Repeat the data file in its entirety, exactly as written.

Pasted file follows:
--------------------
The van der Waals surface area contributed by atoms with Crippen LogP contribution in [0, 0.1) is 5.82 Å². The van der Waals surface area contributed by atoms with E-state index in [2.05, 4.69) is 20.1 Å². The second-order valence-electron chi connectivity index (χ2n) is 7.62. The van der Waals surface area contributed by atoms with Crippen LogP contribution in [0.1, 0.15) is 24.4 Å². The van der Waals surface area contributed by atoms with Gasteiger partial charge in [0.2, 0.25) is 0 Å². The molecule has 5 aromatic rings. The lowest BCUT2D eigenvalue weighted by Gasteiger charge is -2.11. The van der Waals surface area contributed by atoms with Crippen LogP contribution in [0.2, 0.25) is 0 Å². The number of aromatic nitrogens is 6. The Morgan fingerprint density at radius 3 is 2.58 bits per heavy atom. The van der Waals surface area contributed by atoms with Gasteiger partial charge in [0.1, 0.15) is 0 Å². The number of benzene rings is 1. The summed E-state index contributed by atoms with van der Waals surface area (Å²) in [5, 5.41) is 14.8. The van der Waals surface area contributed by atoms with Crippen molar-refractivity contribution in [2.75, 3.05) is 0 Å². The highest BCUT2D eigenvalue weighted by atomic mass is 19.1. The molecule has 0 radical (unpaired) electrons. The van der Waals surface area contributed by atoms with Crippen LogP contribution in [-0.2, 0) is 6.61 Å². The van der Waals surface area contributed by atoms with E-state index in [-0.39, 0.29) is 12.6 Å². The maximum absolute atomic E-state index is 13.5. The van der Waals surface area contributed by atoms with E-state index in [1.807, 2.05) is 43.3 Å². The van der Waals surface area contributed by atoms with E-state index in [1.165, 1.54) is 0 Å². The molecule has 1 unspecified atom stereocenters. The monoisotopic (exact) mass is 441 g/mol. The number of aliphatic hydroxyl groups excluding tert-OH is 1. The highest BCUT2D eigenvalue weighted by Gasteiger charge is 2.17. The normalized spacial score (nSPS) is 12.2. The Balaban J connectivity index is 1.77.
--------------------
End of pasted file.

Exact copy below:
The van der Waals surface area contributed by atoms with Crippen LogP contribution in [0, 0.1) is 5.82 Å². The van der Waals surface area contributed by atoms with E-state index in [2.05, 4.69) is 20.1 Å². The second-order valence-electron chi connectivity index (χ2n) is 7.62. The van der Waals surface area contributed by atoms with Crippen LogP contribution in [0.1, 0.15) is 24.4 Å². The van der Waals surface area contributed by atoms with Gasteiger partial charge in [0.2, 0.25) is 0 Å². The molecule has 5 aromatic rings. The lowest BCUT2D eigenvalue weighted by Gasteiger charge is -2.11. The van der Waals surface area contributed by atoms with Crippen LogP contribution in [0.2, 0.25) is 0 Å². The number of aromatic nitrogens is 6. The Morgan fingerprint density at radius 3 is 2.58 bits per heavy atom. The van der Waals surface area contributed by atoms with Gasteiger partial charge in [0.1, 0.15) is 0 Å². The number of benzene rings is 1. The summed E-state index contributed by atoms with van der Waals surface area (Å²) in [5, 5.41) is 14.8. The van der Waals surface area contributed by atoms with Crippen molar-refractivity contribution in [2.75, 3.05) is 0 Å². The highest BCUT2D eigenvalue weighted by atomic mass is 19.1. The molecule has 0 radical (unpaired) electrons. The van der Waals surface area contributed by atoms with Crippen LogP contribution in [-0.2, 0) is 6.61 Å². The van der Waals surface area contributed by atoms with E-state index in [-0.39, 0.29) is 12.6 Å². The maximum absolute atomic E-state index is 13.5. The van der Waals surface area contributed by atoms with E-state index in [1.807, 2.05) is 43.3 Å². The van der Waals surface area contributed by atoms with E-state index in [1.165, 1.54) is 0 Å². The molecule has 1 unspecified atom stereocenters. The monoisotopic (exact) mass is 441 g/mol. The number of aliphatic hydroxyl groups excluding tert-OH is 1. The highest BCUT2D eigenvalue weighted by Gasteiger charge is 2.17. The normalized spacial score (nSPS) is 12.2. The Balaban J connectivity index is 1.77.